For the past four years we’ve witnessed an explosion in virtual communication, generated by the global pandemic. In 2023, on the backdrop of international conflicts and an energy crisis, the world of telecommunication is striving to keep up with unprecedented demand for data.
Here, Marcin Bala, CEO of leading telecommunications network specialist Salumanus, has identified three main priorities for telecom operators for the new year, to help them remain competitive and deal with uncertainties.
For many analysts, 2023 is the year of making savings. Operators will experience significant increases in costs, such as maintenance, energy costs and heat dissipation. The market is likely to abound in solutions that are not only less energy-intensive but are also scalable and resilient. For this reason, I believe the top trends that will influence the new year are sustainability, cybersecurity and resilience.
Recent years have seen energy prices rising significantly, with analysts predicting this crisis could last until 2024. In 2023, a major consideration for telco operators will be finding solutions to reduce energy consumption without compromising the deployment of new technology.
A new report from Deloitte, found that “Tech companies are 13 per cent more likely than others to target net zero by 2030”. It’s no surprise then that new hardware is becoming smaller, more compact and energy efficient.
For example, one of the latest 400G transceivers, the QSFP-DD is 18.35 mm wide, 89.4 mm long and 8.5 mm tall, the size of a large USB stick and it has a power consumption of up to 22 W. Smaller equipment has a reduced footprint and contributes to better airflow for cooling requirements.
Compact transceivers can be easily integrated and play a significant role in achieving green data centres and meeting sustainability targets.
In 2023, cybersecurity will remain a top priority for telco operators. According to Gartner, there will be 43 billion IoT-connected devices by the end of the year. While interconnectivity is rising, so are cyberattacks and data breaches.
As a result, telco operators will need to invest more in cybersecurity measures. Data collection, storage, processing and transmission through networks must de devised on a Zero Trust model, addressing attacks at every level. Encryption layers remain a secure method to protect against attacks, including phishing, which is the most widespread type of attack.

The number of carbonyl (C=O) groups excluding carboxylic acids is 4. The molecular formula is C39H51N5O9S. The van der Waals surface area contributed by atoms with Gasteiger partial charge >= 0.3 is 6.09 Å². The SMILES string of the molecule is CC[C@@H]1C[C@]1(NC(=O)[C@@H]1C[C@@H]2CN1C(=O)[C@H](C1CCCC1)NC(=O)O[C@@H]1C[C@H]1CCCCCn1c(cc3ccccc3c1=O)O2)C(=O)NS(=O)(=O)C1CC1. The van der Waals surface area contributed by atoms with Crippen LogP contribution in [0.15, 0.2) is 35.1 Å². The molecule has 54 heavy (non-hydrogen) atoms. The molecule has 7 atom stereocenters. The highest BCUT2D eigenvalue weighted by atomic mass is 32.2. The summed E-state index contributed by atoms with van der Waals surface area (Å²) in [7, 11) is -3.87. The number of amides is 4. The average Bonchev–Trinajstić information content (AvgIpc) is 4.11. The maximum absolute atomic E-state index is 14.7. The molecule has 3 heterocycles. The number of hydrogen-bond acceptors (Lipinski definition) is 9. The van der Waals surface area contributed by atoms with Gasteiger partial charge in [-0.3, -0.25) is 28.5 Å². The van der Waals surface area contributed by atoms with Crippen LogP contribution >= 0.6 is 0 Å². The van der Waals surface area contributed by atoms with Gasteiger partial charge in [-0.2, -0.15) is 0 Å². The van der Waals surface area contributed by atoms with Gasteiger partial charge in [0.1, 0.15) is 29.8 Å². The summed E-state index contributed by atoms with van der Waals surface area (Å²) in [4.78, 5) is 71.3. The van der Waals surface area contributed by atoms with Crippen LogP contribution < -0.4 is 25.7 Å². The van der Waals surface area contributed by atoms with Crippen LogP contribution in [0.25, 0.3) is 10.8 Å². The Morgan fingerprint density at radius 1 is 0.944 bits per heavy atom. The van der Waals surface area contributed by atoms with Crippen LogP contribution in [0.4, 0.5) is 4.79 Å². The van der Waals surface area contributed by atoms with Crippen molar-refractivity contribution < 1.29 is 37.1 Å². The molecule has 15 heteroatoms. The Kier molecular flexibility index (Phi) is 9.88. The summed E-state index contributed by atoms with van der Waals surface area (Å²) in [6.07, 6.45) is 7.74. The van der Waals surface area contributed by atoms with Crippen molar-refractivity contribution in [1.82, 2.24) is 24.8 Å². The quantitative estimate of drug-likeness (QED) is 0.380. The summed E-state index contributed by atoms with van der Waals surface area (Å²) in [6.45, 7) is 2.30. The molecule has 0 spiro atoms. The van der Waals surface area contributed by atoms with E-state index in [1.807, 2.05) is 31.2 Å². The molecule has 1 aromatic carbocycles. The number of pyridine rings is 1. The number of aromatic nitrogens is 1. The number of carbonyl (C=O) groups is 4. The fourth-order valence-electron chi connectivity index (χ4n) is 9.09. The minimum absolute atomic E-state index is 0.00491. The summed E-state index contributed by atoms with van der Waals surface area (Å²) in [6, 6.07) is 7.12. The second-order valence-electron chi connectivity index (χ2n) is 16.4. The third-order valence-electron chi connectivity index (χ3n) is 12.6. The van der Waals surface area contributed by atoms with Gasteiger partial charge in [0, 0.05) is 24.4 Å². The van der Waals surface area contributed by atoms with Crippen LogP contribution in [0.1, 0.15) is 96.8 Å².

The most efficient encryption option by far is layer one. It enables secure transmission regardless of the protocols and applications to be transmitted. It supports encryption for voice, data, video as well as Ethernet, Fibre Channel, SDI, CPRI protocols. Layer one encryption also allows users to maintain the full speed of their connection with minimum delays.
Apart from ensuring networks are protected against cyberattacks, operators need to look out for industry disruptions and supply chain issues. The fibre optic cable shortage in 2022 put the idea of resiliency back on everyone’s agenda, as it posed serious questions for deploying new technologies. Not only that, but it impeded the development of 5G infrastructure globally.
When crises hit, operators need to evaluate their resources and plan wisely for dealing with demand. An often forgotten, but highly cost-effective solution for fibre shortages is to utilise so-called “dark fibre”. As a preventative measure, companies often overestimate the amount of cable needed for an application and install more cable than required. The remaining amount becomes unused or unlit, as there are no light pulses transmitted through it. Thanks to dark fibre, network operators can connect two locations through point-to-point connection and scale their network’s transmission capacity.
Instead of paying for new cable at inflated rates, telco operators can take advantage of their already laid cable and future-proof themselves for potential crises.
Another solution operators can implement is adding WDM technology to their existing infrastructure. O-band solutions based on WDM equipment will help users migrate to 100G in a straightforward and economical way and futureproof their business for increasing data requirements.
Resiliency, stringent cybersecurity measures and sustainable technologies will most likely be the top priorities for telecom operators and data centres in 2023. These trends have been popular in the past, but this year, they will become the backbone of the industry, as new technologies will be unable to make the market without the three considerations.